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of providers. But a quality assurance- pro-gra~:also should take into account the health of the total population in its . area. The base of judgment should broaden as a quality assur- ance system expands. Present law stipulates review of care by professional peers. This emphasis on peer review is suit- able on an individual case basis, in order to maintain confi- dentiality for the patient and relationships between providers. We believe, however, that there should be some participation by consumers and providers who are not professional peers in quality review at all levels, beginning with a minor role at the local level and increasing the role as quality assurance programs establish higher levels of administration and review to deal with aggregates of patients, providers, and institutions. Q us Z i by as s uran oe p ro grams s ho u Z ~ h ave cr Z cr age r s ~ o p e . Although the PSRO system's initial concern is with review of acute hospital care, the committee urges a rapid expansion of scope to include ambulatory and custodial care. The elements of review should quickly be enlarged beyond concern with the site of care to encompass episodes of illness and health problems that affect a large share of the population outside the hospital. Quality assurance pi ZZ tees t work as a positive concept. The committee strongly believes that provider performance will be changed for the better by education and fis Cal in- centives- based on feedback of quad ity assurance data, and not so much by primary reliance on sanctions and punishment of providers . A purpose of quality as surance should be to improve the performance of all rather than merely enforcing minimum standards of performance. Quiddity crssuranoe 408 ts shouZ~ be bc`Zc~noed against the ~ en e fi ts a Many increment s of improved health care quality im- pose an increment in cost. Part of the added cost stems from the review- process itseJ f but further cost may attend provider conformity with standards of care. Those responsible for review systems should consider whether an increase in costs can be expected to result in an appropriate increase in quality. Care fug p tanning should minimize unexpected consequences . Introduction of qua] ity assurance programs in a fie] ~ as com- plex as health care is certain to produce some unanticipated side effects. A thorough examination of possible consequences of quality as surance methods, experimentation with methods, and careful implementation can reduce surprises . 3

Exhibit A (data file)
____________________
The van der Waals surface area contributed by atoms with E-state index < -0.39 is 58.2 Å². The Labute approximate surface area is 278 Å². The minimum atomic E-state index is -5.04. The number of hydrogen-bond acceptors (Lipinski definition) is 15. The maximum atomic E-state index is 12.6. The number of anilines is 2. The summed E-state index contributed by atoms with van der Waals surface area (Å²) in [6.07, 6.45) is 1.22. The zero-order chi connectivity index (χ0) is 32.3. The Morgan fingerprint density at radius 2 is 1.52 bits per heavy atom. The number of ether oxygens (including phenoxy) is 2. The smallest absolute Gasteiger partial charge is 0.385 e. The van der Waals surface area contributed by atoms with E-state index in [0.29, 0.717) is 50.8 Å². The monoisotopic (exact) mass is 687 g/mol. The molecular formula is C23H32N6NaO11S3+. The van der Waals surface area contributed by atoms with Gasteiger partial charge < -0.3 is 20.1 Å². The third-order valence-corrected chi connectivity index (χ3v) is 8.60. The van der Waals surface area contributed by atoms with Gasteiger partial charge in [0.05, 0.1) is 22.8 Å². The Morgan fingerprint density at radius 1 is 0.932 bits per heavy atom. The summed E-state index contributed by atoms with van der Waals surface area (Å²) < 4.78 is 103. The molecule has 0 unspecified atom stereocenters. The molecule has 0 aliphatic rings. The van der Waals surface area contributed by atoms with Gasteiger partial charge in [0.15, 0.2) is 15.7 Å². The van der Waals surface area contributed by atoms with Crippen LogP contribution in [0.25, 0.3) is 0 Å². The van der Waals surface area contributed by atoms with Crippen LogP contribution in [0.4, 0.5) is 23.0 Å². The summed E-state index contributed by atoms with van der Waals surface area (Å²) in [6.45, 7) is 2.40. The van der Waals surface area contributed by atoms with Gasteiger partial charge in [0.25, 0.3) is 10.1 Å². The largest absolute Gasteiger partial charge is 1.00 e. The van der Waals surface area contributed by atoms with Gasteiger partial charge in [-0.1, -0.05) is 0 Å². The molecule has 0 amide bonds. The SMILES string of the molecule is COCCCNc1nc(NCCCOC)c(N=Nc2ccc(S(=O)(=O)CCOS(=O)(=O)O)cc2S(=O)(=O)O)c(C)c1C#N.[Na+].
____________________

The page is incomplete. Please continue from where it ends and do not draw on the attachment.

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The caveats and concerns notwithstanding, the committee believes that the beginning steps to assure quality of medi- cal care are important and worthy of the nation's best efforts for improvement. The committee believes that most providers, given better information, will seek to improve their performance, and, through partnership with the consumer, will accomplish an overall improvement in health care. The PSRO is a step along the way to better quality of health care and better health of the population. But the PSRO approach requires a deliberate implementation and careful evaluation to permit realization of its potential. The discussion and recommendations in this report repre- sent the committee's present analysis and judgment.; The con- cept of quality assurance, however, is evolving rapidly, and we believe that it should be re-examined periodically as tech- nica] progress and public policy developments warrant. The Context of the Conclusions .. . . . . The committee reached its conclusions in a context of assumptions and observations about the future of the nation's health care system and the appropriate role of a quality assur- ance program: --the United States will continue to have a variety of arrangements for the provision of health care; --social pressures will increase for equitable, ef- fective, and efficient health care for the entire population; --demands will grow for broader public participation in all aspects of health, including the financing, organization, distribution and evaluation of services; --the health professions increasingly will be re- quired to account to consumers, fiscal intermedi- aries, and governments for prudent use of resources. --many aspects of health care can now be qualita- tively measured only with great difficulty--com- forting, caring, the practitioner-patient rela- tionship, the "placebo effect" among others--but can have a strong effect on a patient's perception of well-being. The importance of "caring" to the whole process and outcome of medical care is re- cognized by this committee even though this report discusses more fully the impersonal aspects of as- sessing medical services. ; See comment and dissent by Mildred Morehead, page 53. 4